Bill Webb, Top-Notch Baseball Director for Fox Sports, Dies at 70
He called the shots on 17 World Series for the network and also handled Mets games for New York’s SNY channel.
Bill Webb, the well-respected lead director for baseball games on Fox Sports since the network won MLB rights in 1996, has died. He was 70.
A multiple Emmy Award winner who also called the shots for New York Mets games on the regional network SportsNet New York since 2006, Webb died Tuesday in Morristown, N.J., after a battle with lung cancer.
Webb worked every World Series that Fox had the rights to from 1996 until missing the 2015 Fall Classic as he was undergoing treatment. He was able to return to do Fox games as well as a limited number of Mets contests in the 2016 season but was sidelined again during the 2016 World Series because of injuries suffered from a fall on stairs in his home.
“There is not any one person more responsible for the look and feel of Major League Baseball on Fox than Bill Webb,” play-by-play man Joe Buck said before the 2015 Series. “He is at the top of the list. He and I have been doing this since Fox Sports got baseball back in 1996.
"He’s a director that has a good feel for baseball strategy, so he’s thinking along the lines that I’m thinking. He's also thinking along the same lines as a manager.”
"Webby has such a sense of pitchers' rhythm, he could call cameras [shots] with his back to the monitor,” Emmy-winning sports producer Michael Weisman said in October.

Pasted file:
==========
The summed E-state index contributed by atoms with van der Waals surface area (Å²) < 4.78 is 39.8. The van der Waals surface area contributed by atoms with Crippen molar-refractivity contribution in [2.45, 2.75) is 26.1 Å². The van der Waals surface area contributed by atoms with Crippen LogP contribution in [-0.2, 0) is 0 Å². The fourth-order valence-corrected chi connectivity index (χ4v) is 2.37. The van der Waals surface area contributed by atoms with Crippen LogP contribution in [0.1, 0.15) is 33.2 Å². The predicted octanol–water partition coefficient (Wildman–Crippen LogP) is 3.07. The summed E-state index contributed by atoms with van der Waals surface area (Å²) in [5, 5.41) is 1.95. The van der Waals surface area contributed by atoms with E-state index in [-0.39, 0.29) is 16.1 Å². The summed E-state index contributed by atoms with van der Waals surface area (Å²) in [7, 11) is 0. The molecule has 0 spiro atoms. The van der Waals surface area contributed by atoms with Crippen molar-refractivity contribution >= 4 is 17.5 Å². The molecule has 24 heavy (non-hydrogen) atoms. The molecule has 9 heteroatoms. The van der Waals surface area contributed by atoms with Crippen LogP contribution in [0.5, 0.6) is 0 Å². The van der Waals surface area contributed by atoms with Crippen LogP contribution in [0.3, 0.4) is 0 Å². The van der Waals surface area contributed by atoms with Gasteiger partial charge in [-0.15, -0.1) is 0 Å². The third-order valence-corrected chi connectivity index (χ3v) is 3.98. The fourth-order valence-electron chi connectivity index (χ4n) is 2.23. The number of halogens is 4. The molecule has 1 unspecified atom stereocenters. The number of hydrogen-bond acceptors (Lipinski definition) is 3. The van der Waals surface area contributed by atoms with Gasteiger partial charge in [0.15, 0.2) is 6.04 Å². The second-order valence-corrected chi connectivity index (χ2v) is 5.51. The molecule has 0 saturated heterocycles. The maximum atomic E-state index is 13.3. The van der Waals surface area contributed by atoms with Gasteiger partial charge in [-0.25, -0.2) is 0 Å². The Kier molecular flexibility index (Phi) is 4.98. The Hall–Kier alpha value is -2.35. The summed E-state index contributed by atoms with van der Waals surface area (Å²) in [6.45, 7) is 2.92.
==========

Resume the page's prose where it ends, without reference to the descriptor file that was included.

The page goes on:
A native of West Orange, N.J., Webb attended Kinnelon High School and then the University of Tennessee. He left school and in 1969 started his career at New York station WOR-TV in the traffic department. He became the associate director on Mets telecasts from Shea Stadium in 1971 and then lead director on all the team's games eight years later.
Webb then served as a top director at ABC Sports from 1988-96, directing MLB games, the Little League World Series, the Kentucky Derby, Preakness and Belmont Stakes — for which he won four Eclipse Awards — and college football and basketball.
"ABC actually hired me to do baseball, but then they lost the baseball [package], so I ended up primarily directing for Wide World of Sports," Webb said in a 2016 interview. "In any given week, you’d be directing boxing or skiing or figure skating. It was great training."
He worked his first World Series for The Baseball Network in 1995.
Webb also helmed Knicks basketball and Rangers hockey cablecasts and New York Yankees baseball for MSG.
Survivors include his wife Cynthia, children Samantha, Erin and Matthew, sister Anne and brother Frank.